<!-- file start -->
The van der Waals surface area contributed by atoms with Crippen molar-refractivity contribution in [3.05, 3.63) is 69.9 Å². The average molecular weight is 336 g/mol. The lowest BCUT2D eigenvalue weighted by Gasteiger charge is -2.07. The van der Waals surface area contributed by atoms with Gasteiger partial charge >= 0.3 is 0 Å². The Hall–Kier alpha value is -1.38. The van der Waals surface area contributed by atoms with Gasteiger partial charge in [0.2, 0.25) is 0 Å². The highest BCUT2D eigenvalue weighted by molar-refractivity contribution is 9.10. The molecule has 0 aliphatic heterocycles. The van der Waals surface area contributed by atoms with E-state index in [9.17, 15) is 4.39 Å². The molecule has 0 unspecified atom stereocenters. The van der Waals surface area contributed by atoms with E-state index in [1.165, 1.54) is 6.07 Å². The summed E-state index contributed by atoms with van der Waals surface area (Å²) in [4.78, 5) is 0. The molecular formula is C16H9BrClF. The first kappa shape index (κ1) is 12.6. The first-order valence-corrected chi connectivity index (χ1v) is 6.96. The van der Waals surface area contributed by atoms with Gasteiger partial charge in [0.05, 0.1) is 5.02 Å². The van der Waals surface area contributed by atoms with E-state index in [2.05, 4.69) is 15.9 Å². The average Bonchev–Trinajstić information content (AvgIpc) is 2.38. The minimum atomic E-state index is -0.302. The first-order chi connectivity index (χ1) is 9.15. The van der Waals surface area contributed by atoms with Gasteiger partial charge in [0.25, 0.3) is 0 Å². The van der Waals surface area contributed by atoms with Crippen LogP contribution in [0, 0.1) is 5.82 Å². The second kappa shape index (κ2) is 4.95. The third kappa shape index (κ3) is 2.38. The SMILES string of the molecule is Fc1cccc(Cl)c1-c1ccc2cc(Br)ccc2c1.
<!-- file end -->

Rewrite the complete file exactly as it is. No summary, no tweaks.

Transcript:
The van der Waals surface area contributed by atoms with Crippen molar-refractivity contribution in [3.05, 3.63) is 69.9 Å². The average molecular weight is 336 g/mol. The lowest BCUT2D eigenvalue weighted by Gasteiger charge is -2.07. The van der Waals surface area contributed by atoms with Gasteiger partial charge >= 0.3 is 0 Å². The Hall–Kier alpha value is -1.38. The van der Waals surface area contributed by atoms with Gasteiger partial charge in [0.2, 0.25) is 0 Å². The highest BCUT2D eigenvalue weighted by molar-refractivity contribution is 9.10. The molecule has 0 aliphatic heterocycles. The van der Waals surface area contributed by atoms with E-state index in [9.17, 15) is 4.39 Å². The molecule has 0 unspecified atom stereocenters. The van der Waals surface area contributed by atoms with E-state index in [1.165, 1.54) is 6.07 Å². The summed E-state index contributed by atoms with van der Waals surface area (Å²) in [4.78, 5) is 0. The molecular formula is C16H9BrClF. The first kappa shape index (κ1) is 12.6. The first-order valence-corrected chi connectivity index (χ1v) is 6.96. The van der Waals surface area contributed by atoms with Gasteiger partial charge in [0.05, 0.1) is 5.02 Å². The van der Waals surface area contributed by atoms with E-state index in [2.05, 4.69) is 15.9 Å². The average Bonchev–Trinajstić information content (AvgIpc) is 2.38. The minimum atomic E-state index is -0.302. The first-order chi connectivity index (χ1) is 9.15. The van der Waals surface area contributed by atoms with Gasteiger partial charge in [0.25, 0.3) is 0 Å². The van der Waals surface area contributed by atoms with Crippen LogP contribution in [0, 0.1) is 5.82 Å². The second kappa shape index (κ2) is 4.95. The third kappa shape index (κ3) is 2.38. The SMILES string of the molecule is Fc1cccc(Cl)c1-c1ccc2cc(Br)ccc2c1.